The consultant has to decide if they are going to adhere to each insurance company’s price schedule and, if they do, they have to know the price schedule for each one, as they all have their own specific prices for each code provided by the Clinical Coding and Schedule Development group, (CCSD) which can differ by up to 100%.

On top of this, they have to decide what rate they are going to charge for their consultation fees. In some cases, the contract the consultant has signed with the insurer will dictate what they can charge for both the CCSD codes and the consultation fees.

Where the contract does not, then they need to decide what to charge and this also includes the self-pay sector for both consultations and CCSD codes. Specialists must typically make these decisions in a vacuum. Their peers will share medical knowledge, but, for obvious reasons, this does not apply to commercial information.

If the consultant gets this area wrong, it can lead to being incorrectly priced within the market and so they lose patients because the pricing is too high or they lose thousands of pounds due to the pricing being too low.

Our experience is that consultants typically do not charge correctly because they have either not done enough research when initially setting the pricing or they have not reviewed the pricing regularly. In many cases, it can be years since the pricing was last reviewed.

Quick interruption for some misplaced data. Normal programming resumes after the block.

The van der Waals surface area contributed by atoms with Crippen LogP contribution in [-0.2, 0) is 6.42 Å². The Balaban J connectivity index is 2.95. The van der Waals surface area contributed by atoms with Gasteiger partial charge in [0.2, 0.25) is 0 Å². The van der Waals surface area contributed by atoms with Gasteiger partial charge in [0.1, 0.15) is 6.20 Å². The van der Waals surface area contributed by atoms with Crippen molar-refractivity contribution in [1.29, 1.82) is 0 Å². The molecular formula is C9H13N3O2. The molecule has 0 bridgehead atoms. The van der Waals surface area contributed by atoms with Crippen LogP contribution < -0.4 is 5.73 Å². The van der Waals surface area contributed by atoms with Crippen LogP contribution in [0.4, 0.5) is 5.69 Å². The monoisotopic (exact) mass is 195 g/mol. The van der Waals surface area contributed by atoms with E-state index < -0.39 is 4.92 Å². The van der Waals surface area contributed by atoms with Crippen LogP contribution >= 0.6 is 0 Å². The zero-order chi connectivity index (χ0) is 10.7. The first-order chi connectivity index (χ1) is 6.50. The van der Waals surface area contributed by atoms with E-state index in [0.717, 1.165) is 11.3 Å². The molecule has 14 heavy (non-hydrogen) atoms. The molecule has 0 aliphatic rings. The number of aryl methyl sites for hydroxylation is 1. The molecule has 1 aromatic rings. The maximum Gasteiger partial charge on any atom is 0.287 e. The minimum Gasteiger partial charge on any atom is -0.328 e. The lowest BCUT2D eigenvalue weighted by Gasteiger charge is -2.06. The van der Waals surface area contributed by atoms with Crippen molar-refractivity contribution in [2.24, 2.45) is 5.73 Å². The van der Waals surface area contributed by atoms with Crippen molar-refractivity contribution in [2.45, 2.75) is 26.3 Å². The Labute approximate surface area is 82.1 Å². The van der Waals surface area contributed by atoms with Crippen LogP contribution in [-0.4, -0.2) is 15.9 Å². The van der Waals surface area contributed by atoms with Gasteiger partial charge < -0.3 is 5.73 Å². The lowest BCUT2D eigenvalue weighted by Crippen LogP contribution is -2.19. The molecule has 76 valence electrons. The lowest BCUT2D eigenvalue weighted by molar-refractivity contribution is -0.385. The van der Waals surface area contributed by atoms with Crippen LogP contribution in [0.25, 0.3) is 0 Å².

Once consultants have decided on the practice’s pricing policy, they will need to make sure they keep abreast of all the CCSD changes for the codes they use in their specialty.

These changes can occur on a monthly basis. There can be replacement codes, new codes, change of description and the use of multiple codes billed together.

All this can also have an impact on what can be charged for each insurer. Lack of knowledge in this area can often lead to undercharging for procedures.

” The practice should set the goal of billing within 24 hours of any treatment carried out, which will ensure good cash flow and minimise bad debts “


Once everything above has been addressed,the practice then needs to raise t he invoices promptly. But it is not uncommon for the practice to be many weeks behind on this.

The longest we have on record is a practice that had not raised an invoice for two years.

So why does invoicing fall behind? It is typically due to the pressure of other work or where the consultant has not got around to doing it themselves.

That should be classified as a criminal offence, as it actually puts the practice at risk particularly from a cash flow perspective. And the longer time left before the invoice is raised also increases the risk of having bad debts.

There is now a real risk of actually carrying out treatments free of charge, as some insurers now impose invoicing time limits of between three and six months.

The practice should set the goal of billing within 24 hours of any treatment carried out, which will ensure good cash flow and minimise bad debts.

Before I cover the remaining five billing topics, either start addressing any of these billing apects in your practice or contact a medical billing and collection company to assist in solving these issues. 

  • 01494 763 999

  •   Medical Billing & Collection
         Connery House
         Repton Place
         Buckinghamshire HP7 9LP

More than Just a Billing Company